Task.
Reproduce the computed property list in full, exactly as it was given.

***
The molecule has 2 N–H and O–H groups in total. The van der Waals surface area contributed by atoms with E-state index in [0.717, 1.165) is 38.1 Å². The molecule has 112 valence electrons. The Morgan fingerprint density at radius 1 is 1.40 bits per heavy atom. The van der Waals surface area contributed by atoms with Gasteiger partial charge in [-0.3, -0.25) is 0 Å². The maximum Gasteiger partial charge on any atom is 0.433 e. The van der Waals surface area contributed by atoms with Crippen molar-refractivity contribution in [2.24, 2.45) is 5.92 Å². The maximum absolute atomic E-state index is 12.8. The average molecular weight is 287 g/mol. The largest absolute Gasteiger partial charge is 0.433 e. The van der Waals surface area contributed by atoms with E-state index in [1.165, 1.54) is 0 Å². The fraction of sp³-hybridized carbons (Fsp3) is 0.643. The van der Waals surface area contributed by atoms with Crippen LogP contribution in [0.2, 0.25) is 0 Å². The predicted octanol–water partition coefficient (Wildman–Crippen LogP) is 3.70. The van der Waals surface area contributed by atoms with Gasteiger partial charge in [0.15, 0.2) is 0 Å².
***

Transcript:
The molecule has 2 N–H and O–H groups in total. The van der Waals surface area contributed by atoms with E-state index in [0.717, 1.165) is 38.1 Å². The molecule has 112 valence electrons. The Morgan fingerprint density at radius 1 is 1.40 bits per heavy atom. The van der Waals surface area contributed by atoms with Gasteiger partial charge in [-0.3, -0.25) is 0 Å². The maximum Gasteiger partial charge on any atom is 0.433 e. The van der Waals surface area contributed by atoms with Crippen molar-refractivity contribution in [2.24, 2.45) is 5.92 Å². The maximum absolute atomic E-state index is 12.8. The average molecular weight is 287 g/mol. The largest absolute Gasteiger partial charge is 0.433 e. The van der Waals surface area contributed by atoms with E-state index in [1.165, 1.54) is 0 Å². The fraction of sp³-hybridized carbons (Fsp3) is 0.643. The van der Waals surface area contributed by atoms with Crippen LogP contribution in [0.2, 0.25) is 0 Å². The predicted octanol–water partition coefficient (Wildman–Crippen LogP) is 3.70. The van der Waals surface area contributed by atoms with Gasteiger partial charge in [0.15, 0.2) is 0 Å².